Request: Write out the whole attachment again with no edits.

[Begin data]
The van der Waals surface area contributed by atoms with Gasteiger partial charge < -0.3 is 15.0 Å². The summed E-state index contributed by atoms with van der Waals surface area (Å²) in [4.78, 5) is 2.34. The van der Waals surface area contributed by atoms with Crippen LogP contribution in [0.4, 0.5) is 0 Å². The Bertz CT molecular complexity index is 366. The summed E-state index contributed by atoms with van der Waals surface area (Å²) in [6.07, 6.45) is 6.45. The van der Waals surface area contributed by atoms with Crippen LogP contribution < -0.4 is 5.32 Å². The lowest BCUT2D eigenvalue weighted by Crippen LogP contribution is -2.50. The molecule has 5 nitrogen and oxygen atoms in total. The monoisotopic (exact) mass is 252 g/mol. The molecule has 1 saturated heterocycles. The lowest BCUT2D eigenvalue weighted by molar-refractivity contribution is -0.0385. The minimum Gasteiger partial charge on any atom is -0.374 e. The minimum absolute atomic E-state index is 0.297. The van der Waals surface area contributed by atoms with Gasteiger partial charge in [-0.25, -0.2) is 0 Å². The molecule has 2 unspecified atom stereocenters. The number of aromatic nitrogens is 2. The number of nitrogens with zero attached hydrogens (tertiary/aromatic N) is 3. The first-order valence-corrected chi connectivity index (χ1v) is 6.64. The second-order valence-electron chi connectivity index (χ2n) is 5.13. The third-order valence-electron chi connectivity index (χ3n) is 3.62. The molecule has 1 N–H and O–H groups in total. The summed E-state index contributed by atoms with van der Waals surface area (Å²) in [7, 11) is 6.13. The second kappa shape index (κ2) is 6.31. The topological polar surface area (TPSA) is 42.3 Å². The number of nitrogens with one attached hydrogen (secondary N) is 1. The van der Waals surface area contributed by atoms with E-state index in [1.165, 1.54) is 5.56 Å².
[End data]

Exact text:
The van der Waals surface area contributed by atoms with Gasteiger partial charge < -0.3 is 15.0 Å². The summed E-state index contributed by atoms with van der Waals surface area (Å²) in [4.78, 5) is 2.34. The van der Waals surface area contributed by atoms with Crippen LogP contribution in [0.4, 0.5) is 0 Å². The Bertz CT molecular complexity index is 366. The summed E-state index contributed by atoms with van der Waals surface area (Å²) in [6.07, 6.45) is 6.45. The van der Waals surface area contributed by atoms with Crippen LogP contribution < -0.4 is 5.32 Å². The lowest BCUT2D eigenvalue weighted by Crippen LogP contribution is -2.50. The molecule has 5 nitrogen and oxygen atoms in total. The monoisotopic (exact) mass is 252 g/mol. The molecule has 1 saturated heterocycles. The lowest BCUT2D eigenvalue weighted by molar-refractivity contribution is -0.0385. The minimum Gasteiger partial charge on any atom is -0.374 e. The minimum absolute atomic E-state index is 0.297. The van der Waals surface area contributed by atoms with Gasteiger partial charge in [-0.25, -0.2) is 0 Å². The molecule has 2 unspecified atom stereocenters. The number of aromatic nitrogens is 2. The number of nitrogens with zero attached hydrogens (tertiary/aromatic N) is 3. The first-order valence-corrected chi connectivity index (χ1v) is 6.64. The second-order valence-electron chi connectivity index (χ2n) is 5.13. The third-order valence-electron chi connectivity index (χ3n) is 3.62. The molecule has 1 N–H and O–H groups in total. The summed E-state index contributed by atoms with van der Waals surface area (Å²) in [7, 11) is 6.13. The second kappa shape index (κ2) is 6.31. The topological polar surface area (TPSA) is 42.3 Å². The number of nitrogens with one attached hydrogen (secondary N) is 1. The van der Waals surface area contributed by atoms with E-state index in [1.165, 1.54) is 5.56 Å².